One reason why McElwee's film so bountifully transcends its limited and narcissistic premise, distinguishing itself from the mid-quality Woody Allen movies to which so many 1980s critics compared it, is that the women for whom McElwee pines emerge as layered, credible, unexpected figures in their own right—persuasive and interesting objects of love, rather than simple avatars of some generalized "womanhood" or empty mirrors in which the filmmaker sees mostly himself. Quite to the contrary, McElwee continually detects interests, expertises, energies, and even manifest foibles in these women that inspire him to be with them, and often to be like them. As much as his dashed hopes for romance provide the film's driving conceit, it is palpable throughout that he is hugely, creatively, and indeed hormonally inspired by his encounters with Mary, the middle-class fashion model for charity auctions; Pat, the deluded but indomitable aspiring starlet; Claudia, a kind and generous single mother with wispy premonitions of the Second Coming; Winnie, a doctoral candidate in linguistics living a hermit's life on a coastal island; Jackie, a onetime lover and now an anti-nuclear activist in South Carolina; Dedee, a singer and girl's-school teacher who gradually reveals her ardent Mormonism; Joyce, an affable rock 'n' roll frontwoman and sometime lounge singer in red leather pants; and Karen, an introspective lawyer who can't make up her mind about Ross or about her longtime on-again, off-again boyfriend Ken, who collects life-sized statues of hippos and rhinoceri. If Sherman's March evokes Allen, albeit in an utterly different regional milieu, it conjures only the best: Annie Hall, with a whole cornucopia of very different Annies. The same energizing, appealing radiance also emanates from women in the film who aren't McElwee's inamorata, such as his sister Dedee, who confides conspiratorially about her recent eye-left and "fanny-tuck" surgeries; and the vulgar, protean, uproarious Charleen, a former teacher and mentor who threatens to castrate Ross if he doesn't put down his camera when he's on dates, and who tries to school her errant pupil in the ardent vocabularies of love. Inside of eight minutes, she advises the nebbishy Ross to intone to the ill-at-ease singing Mormon, "'You're the only woman I've ever seen, I would die for you, I life for you, I breathe for you!' It doesn't matter that you don't know her! That's irrelevant!"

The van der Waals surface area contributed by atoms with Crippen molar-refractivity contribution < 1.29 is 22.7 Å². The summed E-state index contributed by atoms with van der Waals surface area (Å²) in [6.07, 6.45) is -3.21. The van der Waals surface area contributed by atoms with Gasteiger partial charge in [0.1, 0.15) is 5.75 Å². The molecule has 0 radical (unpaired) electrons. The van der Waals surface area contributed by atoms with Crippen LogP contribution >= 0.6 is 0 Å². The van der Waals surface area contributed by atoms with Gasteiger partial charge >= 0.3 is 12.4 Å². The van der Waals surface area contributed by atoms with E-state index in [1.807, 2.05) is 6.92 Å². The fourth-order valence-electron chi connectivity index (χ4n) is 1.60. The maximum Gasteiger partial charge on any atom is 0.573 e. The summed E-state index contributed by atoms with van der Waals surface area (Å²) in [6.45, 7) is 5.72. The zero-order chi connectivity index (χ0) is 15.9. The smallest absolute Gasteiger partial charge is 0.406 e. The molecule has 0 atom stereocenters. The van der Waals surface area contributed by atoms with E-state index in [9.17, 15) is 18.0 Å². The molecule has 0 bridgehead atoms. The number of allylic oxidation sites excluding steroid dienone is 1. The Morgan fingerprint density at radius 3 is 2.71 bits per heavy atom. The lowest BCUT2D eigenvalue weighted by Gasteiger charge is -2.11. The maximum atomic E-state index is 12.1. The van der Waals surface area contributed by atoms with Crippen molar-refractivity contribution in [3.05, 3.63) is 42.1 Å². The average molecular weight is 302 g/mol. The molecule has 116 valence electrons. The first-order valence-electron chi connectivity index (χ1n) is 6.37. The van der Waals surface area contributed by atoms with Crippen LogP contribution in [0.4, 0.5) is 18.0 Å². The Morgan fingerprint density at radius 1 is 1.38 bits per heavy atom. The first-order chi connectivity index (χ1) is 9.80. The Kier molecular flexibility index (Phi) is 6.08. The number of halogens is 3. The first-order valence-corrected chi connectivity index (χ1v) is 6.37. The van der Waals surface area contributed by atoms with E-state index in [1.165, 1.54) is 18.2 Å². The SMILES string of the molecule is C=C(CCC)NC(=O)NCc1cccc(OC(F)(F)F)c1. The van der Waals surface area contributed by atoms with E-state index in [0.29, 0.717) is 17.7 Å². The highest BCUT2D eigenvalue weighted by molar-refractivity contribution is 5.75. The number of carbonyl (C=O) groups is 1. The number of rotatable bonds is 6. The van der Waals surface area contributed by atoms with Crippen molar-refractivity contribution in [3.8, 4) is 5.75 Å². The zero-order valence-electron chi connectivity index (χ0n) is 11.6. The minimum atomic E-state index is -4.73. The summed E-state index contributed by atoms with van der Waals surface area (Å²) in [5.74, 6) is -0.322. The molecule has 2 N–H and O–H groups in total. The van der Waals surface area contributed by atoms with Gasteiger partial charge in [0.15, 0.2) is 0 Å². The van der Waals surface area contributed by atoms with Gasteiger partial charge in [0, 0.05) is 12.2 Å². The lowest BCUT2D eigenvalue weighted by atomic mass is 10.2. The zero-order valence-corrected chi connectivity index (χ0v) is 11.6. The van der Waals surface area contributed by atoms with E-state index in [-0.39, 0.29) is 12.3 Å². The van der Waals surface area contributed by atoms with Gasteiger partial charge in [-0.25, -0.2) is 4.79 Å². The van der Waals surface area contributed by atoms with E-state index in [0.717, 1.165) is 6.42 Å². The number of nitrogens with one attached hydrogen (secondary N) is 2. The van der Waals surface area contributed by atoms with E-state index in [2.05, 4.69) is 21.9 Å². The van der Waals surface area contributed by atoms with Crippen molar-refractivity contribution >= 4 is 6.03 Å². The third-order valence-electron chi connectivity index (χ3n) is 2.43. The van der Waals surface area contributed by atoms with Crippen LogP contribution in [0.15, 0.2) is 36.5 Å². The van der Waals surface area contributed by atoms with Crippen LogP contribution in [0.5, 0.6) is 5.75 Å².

Charleen means what she says, just like she means it when she refers to the Civil War as "the late, great unpleasantness," and just as everyone in this offhandedly riotous movie means every crazy, dreamy, downcast, eggheaded, space-cadet thing that they say. Pat's spontaneous account of her ideal starring role is an early set-piece—it involves her curing cancer on a tropical island with her Tarzan lover, before traveling to Venus over a score of Stevie Wonder songs, getting macheted at the neck by her jealous paramour, and returning to Earth as a floating head-cum-prophet of love. The utterly credulous Claudia introduces Ross to an amateur Civil War enthusiast who gripes that the Confederacy has gotten a terrible rap, and that its only mistake was that "slavery should not be enforced, it should be a right—if you want to be a slave, be a slave; if you don't, fine." By no means are the women only presented as figures of fun, in part because Ross is no more clued-in than they are about the functioning world of grown-ups, in part because he is so sincerely and obviously attracted to them, and in part because a few of them, Winnie and Karen in particular, offer such shrewd and impressive retorts about Ross' own shortcomings and deceptively meek form of bullishness. Unlike a tedious exercise in detached, condescending picaresque like Jarmusch's Broken Flowers, or even a comparatively wiser film like Payne's Sideways, Sherman's March is lovingly humane even when it mopes, pokes fun, or leaps to connect the dots between bachelorhood, battlefield violence, and nuclear proliferation. On repeat viewings, the film's tone and perspective gets more complex, while the jokes stay funny, and the technique evinces more craft beneath what looks like a resolutely on-the-fly chronicle. The "characters," if we want to call them that, quickly doff their guises of stereotype and show us sparkling, surprisingly, sometimes silly facets of humanity leading, for better or worse, with its needy, greedy, smiling heart. (Click here for the full list of Nick's Picked Flicks.)

Image © 1986 First Run Features.

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Anonymous Anonymous said...



4:32 PM, June 01, 2006